Public school lunch is generally a joyless affair: mystery-meat sloppy joes, frozen tater tots, canned string beans that last saw dirt and sunlight sometime in the Clinton administration. But for one glorious day this week, Delaware Academy students in Delhi got real food.
High school students sampled meatloaf, mashed potatoes, vegetable casserole, beet yogurt dip, apple crisp and maple yogurt, all made with ingredients produced within 50 miles of Delhi.
The lunch was presented by Farm Catskills, a not-for-profit membership group that supports and encourages local agriculture with the aim of “building sustainable communities in a working landscape.”
Farm Catskills is seeking to reform a school-lunch system that makes it difficult for schools to serve fresh local food. They're not alone: School lunch is a hot topic at the White House. But it's not an easy problem to solve, as this Washington Post op-ed makes clear.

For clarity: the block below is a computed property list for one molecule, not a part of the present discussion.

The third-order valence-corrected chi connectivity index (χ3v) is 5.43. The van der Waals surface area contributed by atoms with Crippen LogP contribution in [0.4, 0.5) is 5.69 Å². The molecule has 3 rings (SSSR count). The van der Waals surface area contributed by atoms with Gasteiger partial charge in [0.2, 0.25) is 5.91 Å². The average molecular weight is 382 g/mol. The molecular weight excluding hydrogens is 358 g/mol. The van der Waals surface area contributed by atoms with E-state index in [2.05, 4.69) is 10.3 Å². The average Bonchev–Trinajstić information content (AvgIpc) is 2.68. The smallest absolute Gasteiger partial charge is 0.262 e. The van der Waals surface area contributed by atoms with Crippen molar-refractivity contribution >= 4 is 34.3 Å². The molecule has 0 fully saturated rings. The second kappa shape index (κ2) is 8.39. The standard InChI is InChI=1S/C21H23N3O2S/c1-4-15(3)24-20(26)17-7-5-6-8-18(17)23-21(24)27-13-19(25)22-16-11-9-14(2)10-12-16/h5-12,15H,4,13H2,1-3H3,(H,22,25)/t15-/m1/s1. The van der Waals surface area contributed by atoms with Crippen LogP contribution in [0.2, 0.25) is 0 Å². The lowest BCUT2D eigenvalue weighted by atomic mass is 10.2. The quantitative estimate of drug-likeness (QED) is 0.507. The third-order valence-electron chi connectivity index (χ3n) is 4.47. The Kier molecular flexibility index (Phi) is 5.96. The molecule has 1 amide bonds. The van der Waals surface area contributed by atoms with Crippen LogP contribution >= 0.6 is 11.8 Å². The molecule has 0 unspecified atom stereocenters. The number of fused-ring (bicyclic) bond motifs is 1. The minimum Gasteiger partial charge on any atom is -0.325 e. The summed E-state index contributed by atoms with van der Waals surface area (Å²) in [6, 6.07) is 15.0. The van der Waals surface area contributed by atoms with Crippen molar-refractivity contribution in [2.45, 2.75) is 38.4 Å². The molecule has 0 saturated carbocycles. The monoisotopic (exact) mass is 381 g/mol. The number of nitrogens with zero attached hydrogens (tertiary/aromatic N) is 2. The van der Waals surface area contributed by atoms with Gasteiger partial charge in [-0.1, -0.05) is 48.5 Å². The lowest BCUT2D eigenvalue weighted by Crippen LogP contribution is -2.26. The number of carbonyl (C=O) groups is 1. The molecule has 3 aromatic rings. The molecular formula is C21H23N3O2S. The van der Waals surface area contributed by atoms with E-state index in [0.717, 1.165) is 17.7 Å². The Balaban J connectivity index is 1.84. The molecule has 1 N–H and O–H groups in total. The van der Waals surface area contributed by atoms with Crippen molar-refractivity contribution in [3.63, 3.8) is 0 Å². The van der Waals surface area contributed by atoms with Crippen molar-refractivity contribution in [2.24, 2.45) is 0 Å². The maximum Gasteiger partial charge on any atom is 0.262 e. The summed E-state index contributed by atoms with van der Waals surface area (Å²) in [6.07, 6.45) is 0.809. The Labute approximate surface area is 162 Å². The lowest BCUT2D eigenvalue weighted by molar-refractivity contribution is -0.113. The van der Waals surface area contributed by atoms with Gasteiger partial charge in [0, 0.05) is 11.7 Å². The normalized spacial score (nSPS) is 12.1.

To reduce costs, schools opt for unskilled workers who don't get enough hours to qualify for benefits. U.S. Department of Agriculture regulations permit schools to trade government donations of surplus farm goods for products full of chemical additives from giant processors. Meal items are designed at the factory to meet government nutrition standards but come out as barely palatable foods that do not occur in nature. Yet schools must induce children to eat the meals in order to qualify for the government subsidies they desperately need to keep their food operations afloat.